“They’re not quite like what we thought they were, and surprisingly big, bright, powerful, and numerous compared with what we expected. They’re not round, which maybe we should have expected, but we weren’t thinking about it that way,” Mather said.

From his role as JWST Senior Project Scientist Emeritus, Mather said he’s been very fortunate to be involved with some fantastic discovery processes with exceptional teams of scientists and engineers. He first measured the ‘Big Bang’ and then was curious about answering the question, “What happened next?” 

By asking these questions, the Webb telescope was built to answer, “How did the first objects form from the primordial material?” The Webb telescope took 20,000 people, and having a significant team behind this project played a vital role. 

“None of us did this alone. It took the support of our governments in the United States, Canada, and Europe to do this. And extremely powerful project management. You can’t accomplish something this big and complicated without real skill and real process,” said Mather.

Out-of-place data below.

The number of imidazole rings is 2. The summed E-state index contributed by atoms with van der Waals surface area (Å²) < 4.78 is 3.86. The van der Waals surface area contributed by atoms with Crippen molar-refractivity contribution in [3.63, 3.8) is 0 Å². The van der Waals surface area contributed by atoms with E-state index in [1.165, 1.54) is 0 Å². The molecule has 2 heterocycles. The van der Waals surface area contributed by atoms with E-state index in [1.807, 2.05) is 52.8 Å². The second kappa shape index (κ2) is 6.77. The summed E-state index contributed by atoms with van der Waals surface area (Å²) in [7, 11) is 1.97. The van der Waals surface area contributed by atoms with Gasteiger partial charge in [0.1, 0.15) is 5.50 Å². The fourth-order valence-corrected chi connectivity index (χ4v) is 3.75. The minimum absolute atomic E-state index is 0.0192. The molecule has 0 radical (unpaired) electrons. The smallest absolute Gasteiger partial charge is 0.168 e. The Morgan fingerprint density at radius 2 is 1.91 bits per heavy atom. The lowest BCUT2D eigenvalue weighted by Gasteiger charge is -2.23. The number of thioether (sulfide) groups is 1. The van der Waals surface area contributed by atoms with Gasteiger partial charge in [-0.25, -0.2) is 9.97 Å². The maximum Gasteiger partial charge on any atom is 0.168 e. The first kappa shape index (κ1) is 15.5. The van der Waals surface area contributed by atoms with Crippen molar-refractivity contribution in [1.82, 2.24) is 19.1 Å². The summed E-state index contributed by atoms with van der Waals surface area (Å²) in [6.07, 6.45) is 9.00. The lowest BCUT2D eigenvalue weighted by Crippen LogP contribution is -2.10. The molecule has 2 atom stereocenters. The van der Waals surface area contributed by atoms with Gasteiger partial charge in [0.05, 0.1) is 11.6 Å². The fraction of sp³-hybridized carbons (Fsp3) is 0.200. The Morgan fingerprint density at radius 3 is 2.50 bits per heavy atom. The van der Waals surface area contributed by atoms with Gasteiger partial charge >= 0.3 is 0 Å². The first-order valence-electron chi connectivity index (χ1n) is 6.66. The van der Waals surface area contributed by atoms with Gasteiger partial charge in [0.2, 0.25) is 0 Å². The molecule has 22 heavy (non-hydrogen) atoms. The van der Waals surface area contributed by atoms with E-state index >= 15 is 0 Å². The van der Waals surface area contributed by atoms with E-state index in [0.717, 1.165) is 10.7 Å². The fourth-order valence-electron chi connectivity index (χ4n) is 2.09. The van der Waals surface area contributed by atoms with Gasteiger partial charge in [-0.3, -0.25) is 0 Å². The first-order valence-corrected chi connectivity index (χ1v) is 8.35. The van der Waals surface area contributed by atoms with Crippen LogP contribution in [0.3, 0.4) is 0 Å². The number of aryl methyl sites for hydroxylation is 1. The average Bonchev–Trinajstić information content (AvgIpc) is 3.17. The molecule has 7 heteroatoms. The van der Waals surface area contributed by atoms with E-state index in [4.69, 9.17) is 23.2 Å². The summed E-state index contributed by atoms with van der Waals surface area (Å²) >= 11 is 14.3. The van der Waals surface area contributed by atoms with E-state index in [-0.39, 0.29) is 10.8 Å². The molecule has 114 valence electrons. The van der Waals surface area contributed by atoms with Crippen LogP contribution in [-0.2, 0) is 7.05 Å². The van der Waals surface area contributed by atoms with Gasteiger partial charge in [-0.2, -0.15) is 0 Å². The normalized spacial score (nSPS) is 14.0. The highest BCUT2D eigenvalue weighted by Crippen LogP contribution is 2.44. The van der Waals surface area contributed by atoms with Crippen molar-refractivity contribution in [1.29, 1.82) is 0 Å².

An engineer's crystal clear reflection is seen on the surface of one of the primary mirror segments that comprise the James Webb Space Telescope (JWST). The mirrors on board NASA's JWST allow the telescope to see farther away and further back in time to detect the light from the very first and most distant stars and galaxies. Photo credit: NASA/Chris Gunn